"Memory of Trees: A Daughter's Story of a Family Farm" is the most comforting kind of farm memoir -- sad, yes, but written with an open heart to the rural trinity: farm, family and faith.
In it, author Gayla Marty delivers the story of her family's century-old dairy farm in the St. Croix Valley, near Rush City, Minn. It's a daughter's tale in loving detail -- from the weight of agates, to the taste of too-wet hay, to the dramatic re-seeing of the farm through a window at a drunken party. Imagine Laura Ingalls Wilder, but 80 years later, through television and the Beatles, mono-crop culture and automated milking, jobs at the plastics plant to make ends meet, exodus to urban life, and the painful, inevitable sale of the land.
We all know how it ends, but Marty expertly frames the loss, opening with 10 breathtaking paragraphs describing her uncle's farm accident. This opens the wound of the farm's sale for her -- she and "Uncle" had both opposed it. From here she sows the story of two Marty brothers (her father and uncle) who married two Anderson sisters (her mother and aunt), farmed together, raised children together, and then became distanced by religion and money, all while living in side-by-side farmhouses.
The perspective grows as she does. When Marty writes from childhood memory, you'll catch the bittersweet whiff of Willa Cather's "My Antonia," in the close-to-the-ground, close-to-the-bone sensory detail. She moves through her teen years questioning, and picks up the pace when attending the University of Minnesota (where she now works as communications director).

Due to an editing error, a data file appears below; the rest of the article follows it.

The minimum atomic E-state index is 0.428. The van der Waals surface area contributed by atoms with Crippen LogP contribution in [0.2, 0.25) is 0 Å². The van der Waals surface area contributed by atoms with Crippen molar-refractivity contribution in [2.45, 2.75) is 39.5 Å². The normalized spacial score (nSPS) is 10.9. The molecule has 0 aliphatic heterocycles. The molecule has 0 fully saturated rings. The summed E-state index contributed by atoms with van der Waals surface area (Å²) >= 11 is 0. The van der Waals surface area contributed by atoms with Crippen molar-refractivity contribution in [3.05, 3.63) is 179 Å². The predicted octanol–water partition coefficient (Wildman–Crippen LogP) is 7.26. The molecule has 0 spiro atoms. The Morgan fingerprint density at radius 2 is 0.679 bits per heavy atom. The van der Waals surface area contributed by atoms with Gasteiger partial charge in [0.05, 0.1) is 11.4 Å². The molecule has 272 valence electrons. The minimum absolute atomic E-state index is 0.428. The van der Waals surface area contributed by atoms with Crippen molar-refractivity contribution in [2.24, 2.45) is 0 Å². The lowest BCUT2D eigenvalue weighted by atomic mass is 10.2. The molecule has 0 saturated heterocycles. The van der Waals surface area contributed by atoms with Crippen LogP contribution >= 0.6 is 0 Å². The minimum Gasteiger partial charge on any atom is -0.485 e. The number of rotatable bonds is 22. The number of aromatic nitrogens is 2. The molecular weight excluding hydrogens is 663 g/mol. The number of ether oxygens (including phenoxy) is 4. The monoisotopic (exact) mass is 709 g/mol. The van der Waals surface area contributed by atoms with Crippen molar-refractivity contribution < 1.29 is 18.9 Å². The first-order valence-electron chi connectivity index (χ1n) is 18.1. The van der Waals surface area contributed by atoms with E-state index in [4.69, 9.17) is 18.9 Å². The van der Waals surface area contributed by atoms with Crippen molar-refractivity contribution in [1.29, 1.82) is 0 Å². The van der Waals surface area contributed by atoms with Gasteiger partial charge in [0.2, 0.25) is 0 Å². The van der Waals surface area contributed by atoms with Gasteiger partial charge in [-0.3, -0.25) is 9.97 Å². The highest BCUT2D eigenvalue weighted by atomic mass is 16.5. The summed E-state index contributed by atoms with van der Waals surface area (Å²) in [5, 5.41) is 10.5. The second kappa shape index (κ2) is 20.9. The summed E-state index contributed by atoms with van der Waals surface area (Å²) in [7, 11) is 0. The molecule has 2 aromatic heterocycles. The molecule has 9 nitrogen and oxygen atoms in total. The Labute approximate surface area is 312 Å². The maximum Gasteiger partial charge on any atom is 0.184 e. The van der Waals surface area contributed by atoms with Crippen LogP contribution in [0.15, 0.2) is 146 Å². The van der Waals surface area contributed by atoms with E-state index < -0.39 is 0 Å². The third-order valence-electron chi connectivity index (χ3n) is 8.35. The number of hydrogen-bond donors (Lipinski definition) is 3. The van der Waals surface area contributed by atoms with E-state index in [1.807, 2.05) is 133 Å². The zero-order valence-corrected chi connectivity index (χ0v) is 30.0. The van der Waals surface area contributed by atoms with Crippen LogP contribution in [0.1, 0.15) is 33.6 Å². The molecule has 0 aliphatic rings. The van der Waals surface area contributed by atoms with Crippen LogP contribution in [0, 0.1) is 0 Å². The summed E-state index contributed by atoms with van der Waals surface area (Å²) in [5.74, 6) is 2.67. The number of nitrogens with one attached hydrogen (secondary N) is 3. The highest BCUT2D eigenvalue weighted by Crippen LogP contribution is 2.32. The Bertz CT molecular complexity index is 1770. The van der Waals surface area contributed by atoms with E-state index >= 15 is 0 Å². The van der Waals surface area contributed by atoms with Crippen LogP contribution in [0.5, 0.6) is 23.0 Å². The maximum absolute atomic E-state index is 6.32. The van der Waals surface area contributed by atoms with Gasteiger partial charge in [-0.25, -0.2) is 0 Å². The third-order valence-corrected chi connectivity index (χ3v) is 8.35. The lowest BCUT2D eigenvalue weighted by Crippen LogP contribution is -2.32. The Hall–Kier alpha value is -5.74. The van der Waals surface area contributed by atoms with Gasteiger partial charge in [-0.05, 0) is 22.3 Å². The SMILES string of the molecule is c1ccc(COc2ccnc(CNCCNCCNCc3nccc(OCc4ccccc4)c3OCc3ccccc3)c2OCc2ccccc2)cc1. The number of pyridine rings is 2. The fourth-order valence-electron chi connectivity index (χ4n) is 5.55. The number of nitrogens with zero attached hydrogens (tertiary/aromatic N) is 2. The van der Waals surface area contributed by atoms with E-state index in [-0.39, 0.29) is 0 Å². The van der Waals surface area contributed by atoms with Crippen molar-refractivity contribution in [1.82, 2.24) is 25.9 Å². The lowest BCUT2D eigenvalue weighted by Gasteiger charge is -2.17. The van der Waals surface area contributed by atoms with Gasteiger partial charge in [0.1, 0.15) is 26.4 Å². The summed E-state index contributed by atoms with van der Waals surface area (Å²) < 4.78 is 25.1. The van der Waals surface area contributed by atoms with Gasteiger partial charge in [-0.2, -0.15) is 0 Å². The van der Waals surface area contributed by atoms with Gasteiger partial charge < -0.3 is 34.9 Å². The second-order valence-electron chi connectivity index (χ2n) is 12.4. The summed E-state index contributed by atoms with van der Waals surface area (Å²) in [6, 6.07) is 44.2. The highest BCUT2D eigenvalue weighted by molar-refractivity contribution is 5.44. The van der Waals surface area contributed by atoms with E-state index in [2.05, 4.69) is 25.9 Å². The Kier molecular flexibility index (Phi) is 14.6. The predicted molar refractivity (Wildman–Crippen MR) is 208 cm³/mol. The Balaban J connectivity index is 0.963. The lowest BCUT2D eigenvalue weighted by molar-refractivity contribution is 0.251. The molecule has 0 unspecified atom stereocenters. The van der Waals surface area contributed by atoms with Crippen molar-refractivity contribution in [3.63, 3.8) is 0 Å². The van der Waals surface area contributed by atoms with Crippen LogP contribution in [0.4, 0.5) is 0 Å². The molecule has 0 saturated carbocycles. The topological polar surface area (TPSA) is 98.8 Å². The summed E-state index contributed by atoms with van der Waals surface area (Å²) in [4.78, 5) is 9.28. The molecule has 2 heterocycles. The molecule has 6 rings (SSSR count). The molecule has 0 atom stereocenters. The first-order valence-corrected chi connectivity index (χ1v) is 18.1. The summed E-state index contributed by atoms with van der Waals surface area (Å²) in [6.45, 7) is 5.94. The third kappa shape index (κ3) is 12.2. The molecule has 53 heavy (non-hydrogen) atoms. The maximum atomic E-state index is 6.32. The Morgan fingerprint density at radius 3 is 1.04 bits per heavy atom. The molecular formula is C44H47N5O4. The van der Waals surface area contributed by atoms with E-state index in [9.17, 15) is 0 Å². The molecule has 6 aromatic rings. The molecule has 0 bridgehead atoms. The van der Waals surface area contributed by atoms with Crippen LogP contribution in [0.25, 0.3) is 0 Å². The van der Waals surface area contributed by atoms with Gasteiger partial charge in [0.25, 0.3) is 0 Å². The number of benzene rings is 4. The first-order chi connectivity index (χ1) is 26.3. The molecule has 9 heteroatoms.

She gains intellectual counterpoint in travel, and grows into compassionate womanhood.
It is this compassion for which Marty deserves big praise. She shows us hard-working parents who loved and feared God, followed Jesus, and struggled to work with and for each other as farming became less financially viable. No one is perfect, but Marty pushes to understand. (Refreshing, considering the popularity of vitriol in memoir today.)
The only hard complaints she has about the loss of the farm are that farming becomes less humane as processes become more automated and crops more homogenized, and that as a daughter there is no clear place for her on "our farm that didn't know what to do with daughters except to teach them to work hard and recognize beauty."
This one is for the smart little girls who adored their hardworking, faith-driven, farming fathers. It is for women displaced from home, who eventually integrate into the rhythms of city life, and then watch as claims to home disappear with a few shaky signatures. That is not comforting -- that is bone-achingly sad, turning over some real cultural grief -- but Marty tells it with love. That is its comfort.
Stephanie Wilbur Ash is a writer with the "Electric Arc Radio Show," a writer and host of "PowderKeg Live!" and an instructor in the English department at St. Cloud State University.